I remember when I was a kid and my dentist would repeatedly try to convince me to floss my teeth. I thought it was odd that he was trying to convince me to do things that would yield less business for him. After all, if I didn’t floss, I’d be more at risk of getting cavities, and if I needed to have cavities filled, it’d mean he’d earn more money.
Of course, see things differently now. I appreciate that the dentist was doing the right thing by trying to promote healthier behaviors for his patients. And I do the same with my patients.
One thing that I find myself recommending to nearly every couple I work with (and many of the individuals too), is for them to make me obsolete by holding quasi-couples therapy sessions together without me being present. I call these “State of the Union” meetings, as the purpose of these regularly occurring sessions is for the couple to mutually discuss how they feel their relationship is functioning: the state of their union.
Here are some of the guidelines or rules I suggest for State of the Union meetings:
- Formally schedule the meetings, just like how we schedule sessions formally.
- Enter the meetings in both partners’ calendars and set reminders for one day and one hour ahead of time to prevent from forgetting (or avoiding) the meeting.
- Schedule the meetings regularly, just like sessions with me usually are. Often, couples who have kids will need to find a time when their kids are asleep or otherwise occupied, but it’s not a great idea to do this late at night when everyone is exhausted. Instead, Sunday mornings over coffee seem to be a really popular time.
- Agree that it is the responsibility of both parties to make sure the meeting is held as scheduled. If one person flakes and forgets, the other person should take the initiative to get things started.
- If a scheduled meeting has to be skipped, reschedule it, just like you would with me, rather than waiting till the next week, as that meeting might need to be missed too.
- Set reasonable parameters for the meetings and stick to them, just like sessions with me. Set a firm starting time and stopping time …and stop when the meeting is over. If you schedule a 20-minute meeting and then let it run for two hours, neither of you is going to want to have another meeting next week. Instead, stop after 20 minutes (or 45 minutes, or 15 minutes, or whatever the two of you scheduled), and then schedule another meeting later the same day or the next day. It helps to have a timer or clock nearby.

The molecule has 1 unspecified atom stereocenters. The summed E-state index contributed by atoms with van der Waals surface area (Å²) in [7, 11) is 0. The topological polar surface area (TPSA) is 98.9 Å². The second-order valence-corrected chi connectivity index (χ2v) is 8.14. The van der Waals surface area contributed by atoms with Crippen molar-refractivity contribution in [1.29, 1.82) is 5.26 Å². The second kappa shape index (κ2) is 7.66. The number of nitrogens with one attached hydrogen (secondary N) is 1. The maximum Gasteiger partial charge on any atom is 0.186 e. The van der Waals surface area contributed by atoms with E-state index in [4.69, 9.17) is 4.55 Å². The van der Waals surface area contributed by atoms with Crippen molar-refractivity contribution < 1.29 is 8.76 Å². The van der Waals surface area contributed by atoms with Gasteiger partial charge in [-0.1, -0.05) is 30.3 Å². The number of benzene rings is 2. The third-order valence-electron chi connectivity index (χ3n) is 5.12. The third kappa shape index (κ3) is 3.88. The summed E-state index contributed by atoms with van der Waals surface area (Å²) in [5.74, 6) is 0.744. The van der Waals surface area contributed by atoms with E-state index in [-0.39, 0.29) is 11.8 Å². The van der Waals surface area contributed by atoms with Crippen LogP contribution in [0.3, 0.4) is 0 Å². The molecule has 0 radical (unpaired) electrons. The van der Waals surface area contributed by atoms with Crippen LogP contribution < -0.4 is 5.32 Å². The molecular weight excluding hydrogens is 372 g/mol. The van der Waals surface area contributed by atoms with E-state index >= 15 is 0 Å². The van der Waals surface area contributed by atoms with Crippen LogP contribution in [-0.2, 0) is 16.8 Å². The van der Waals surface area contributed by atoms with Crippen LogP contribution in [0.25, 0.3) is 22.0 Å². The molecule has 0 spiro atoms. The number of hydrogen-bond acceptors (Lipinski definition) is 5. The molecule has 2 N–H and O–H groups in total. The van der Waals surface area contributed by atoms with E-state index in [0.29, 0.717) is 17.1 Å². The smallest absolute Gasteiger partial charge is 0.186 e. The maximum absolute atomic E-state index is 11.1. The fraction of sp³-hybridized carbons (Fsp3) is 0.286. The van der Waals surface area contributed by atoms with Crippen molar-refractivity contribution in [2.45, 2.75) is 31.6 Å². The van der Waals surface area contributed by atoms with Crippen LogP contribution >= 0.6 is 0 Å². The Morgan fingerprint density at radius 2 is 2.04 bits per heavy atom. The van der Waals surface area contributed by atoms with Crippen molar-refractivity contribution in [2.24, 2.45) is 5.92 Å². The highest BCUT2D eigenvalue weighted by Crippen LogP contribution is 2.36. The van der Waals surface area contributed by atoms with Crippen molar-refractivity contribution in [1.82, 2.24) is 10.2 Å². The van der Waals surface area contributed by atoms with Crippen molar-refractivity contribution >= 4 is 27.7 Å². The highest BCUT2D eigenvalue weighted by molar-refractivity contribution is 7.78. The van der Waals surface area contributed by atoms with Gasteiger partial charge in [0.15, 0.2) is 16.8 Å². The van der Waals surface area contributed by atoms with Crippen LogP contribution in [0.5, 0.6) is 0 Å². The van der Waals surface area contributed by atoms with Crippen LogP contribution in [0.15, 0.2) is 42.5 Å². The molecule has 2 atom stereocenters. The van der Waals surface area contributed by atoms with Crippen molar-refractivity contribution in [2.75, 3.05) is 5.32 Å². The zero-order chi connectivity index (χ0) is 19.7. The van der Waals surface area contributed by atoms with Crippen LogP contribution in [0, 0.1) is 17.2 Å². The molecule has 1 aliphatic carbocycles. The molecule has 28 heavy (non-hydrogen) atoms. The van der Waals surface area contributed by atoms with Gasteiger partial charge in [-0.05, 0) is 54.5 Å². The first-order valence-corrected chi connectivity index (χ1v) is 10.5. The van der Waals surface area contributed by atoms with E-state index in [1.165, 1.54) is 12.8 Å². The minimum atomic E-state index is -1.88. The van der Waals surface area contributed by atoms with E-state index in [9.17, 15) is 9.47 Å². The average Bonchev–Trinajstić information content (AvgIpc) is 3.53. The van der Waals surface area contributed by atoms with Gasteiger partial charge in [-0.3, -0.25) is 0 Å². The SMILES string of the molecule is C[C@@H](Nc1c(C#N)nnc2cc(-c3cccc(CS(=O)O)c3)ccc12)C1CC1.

- At the end of the meeting, spend the last minute scheduling or confirming the next meeting, just like we do in my office.
- It’s a good idea to alternate who “leads” or at least who starts the meetings. This way, it truly is a shared responsibility in this joint venture.
- Set some basic ground rules about conduct such as really exerting effort to be respectful, trying to use the time productively rather than destructively, and using tools that we’ve talked about in couples therapy like using time-outs and time-ins and using the active listening exercises we’ve practiced.
Now that some structure is set, you might be growing anxious about what you’re supposed to do with your 30-minute meeting without me guiding you. Again, think about how our sessions have flowed. I typically start with my standard opening question, “what’s on your mind(s)?” and I occasionally remind you that this is not a “throw-away” question, but rather an encouragement for you to pause and focus upon what thoughts and feelings you are experiencing at that moment. If you haven’t been in couples or individual therapy, don’t worry. It’s really not that intimidating of a process; it’s just unfamiliar to you right now. Maybe you can use the first session to talk about goals for these State of the Union meetings. You can discuss what you hope to accomplish, how you’d like for the relationship to be, etc.
These State of the Union meetings prevent people from just letting minor (or not so minor) irritants slide over and over again until they compound into destructive anger, resentment, and over-reactivity to triggers. They also allow people to briefly avoid dealing with the conflict or difficult conversation while also setting a realistic deadline for when that discussion will occur, hopefully when calmer heads prevail.
Give it a shot. Ask your partner to participate in regularly-scheduled State of the Union meetings with you. If the two of you struggle to hold them, or if they end up making matters worse and conflicts don’t resolve, that should serve as a strong indicator that it might be time to return to (or start) couples therapy with a professional …until you’re ready to make that professional obsolete while you do it yourself.